It is completely inappropriate for this church to be seeking compensation in this manner. <br><br>The church operates as a non-profit and is tax-exempt. The church relies on voluntary tithes and offerings as well as support from the parent organization of the denomination for material support. One cannot compare a church to a business affecting by the BP oil spill, as the analogy does not fit (unless the church is violating its 501(c)(3) tax-exempt status and is invested in non-church related businesses). <br><br>The church should reach out to its members and its denominational headquarters for financial help, and not turn to a global for-profit corporation for compensation for losses which may (or may not) be peripherally related to the Deepwater Horizon disaster.<br><br>Ye of little faith!

Tracey Sheneman
August 24, 2010

Should churches affected by the recession be able to seek compensation from the federal government or Wall Street financial firms? I think not.<br>

Arshield
August 24, 2010

But that is not what we are talking about. This is a specific situation.

Goodbug73
August 24, 2010

I think you're right on the money (no pun intended). If this church is concerned about tithes, perhaps they could be assisting their congregation in the process of seeking reparations from BP. I can well imagine that the forms will not be easy to navigate. <br><br>Also, I have a problem with any nonprofit organization requesting settlement monies because donations are down. That's part of being a nonprofit. My own church is facing hard times because of a number of factors, the downturn in the economy being one of them. I don't feel that we should get a government grant to make up the shortfall, though.<br><br>This church's request should also serve as a reminder to us, however, that we need to support the service organizations in these affected areas so they can do the work that we are not geographically located to do well.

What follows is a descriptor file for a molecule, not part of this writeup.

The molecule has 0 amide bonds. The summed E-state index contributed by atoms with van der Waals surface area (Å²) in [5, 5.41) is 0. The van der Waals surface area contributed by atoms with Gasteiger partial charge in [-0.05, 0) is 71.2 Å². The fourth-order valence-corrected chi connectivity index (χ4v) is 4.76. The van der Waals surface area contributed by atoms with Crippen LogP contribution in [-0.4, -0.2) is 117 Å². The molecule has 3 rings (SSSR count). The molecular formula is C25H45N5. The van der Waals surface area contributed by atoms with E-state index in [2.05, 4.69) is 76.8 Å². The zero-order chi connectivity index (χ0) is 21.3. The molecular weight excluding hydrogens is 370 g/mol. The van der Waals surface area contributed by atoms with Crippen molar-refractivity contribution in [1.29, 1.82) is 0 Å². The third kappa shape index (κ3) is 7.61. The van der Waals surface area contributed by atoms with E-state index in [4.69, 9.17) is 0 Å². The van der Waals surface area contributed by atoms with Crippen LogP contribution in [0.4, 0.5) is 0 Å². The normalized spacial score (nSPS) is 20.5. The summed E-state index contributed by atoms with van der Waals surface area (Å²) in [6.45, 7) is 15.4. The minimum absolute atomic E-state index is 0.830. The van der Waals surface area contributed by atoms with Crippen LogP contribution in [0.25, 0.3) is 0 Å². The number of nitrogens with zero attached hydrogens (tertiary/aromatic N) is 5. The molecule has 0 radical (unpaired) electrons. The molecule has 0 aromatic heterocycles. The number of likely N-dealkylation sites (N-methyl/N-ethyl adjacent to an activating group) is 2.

Jamesggilmore
August 24, 2010

I'm of two minds about this.<br><br>On the one hand, I have issues with the church asking for a payout from BP. Churches shouldn't be in the money-making business.<br><br>On the other, I want to see BP punished as much as possible for the massive environmental and economic damage its carelessness and greed have wreaked. I want them to be all but bankrupted by this disaster.

Printenv
August 24, 2010

If there are loses due to the spill, those who are entitled to reconciliation should be suing BP, not the church. When those individuals receive money the tithes should come from that (where appropriate), not from the church suing BP.<br><br>Basically agreeing with people here.

Sandra
August 24, 2010

Churches in this situation should not ask for nor accept such payouts. Doing so circumvents God's gracious provision for his people and robs his people of exercising and growing their faith in him. It's not that he can't provide for these churches--he can do anything he wants--but oftentimes, he will let us flounder, trying to do things in our own strength. God owns the cattle on a thousand hills. He is the one to whom we should look for provision. He is the to whom these churches should look for help, not BP.

Rickd
August 24, 2010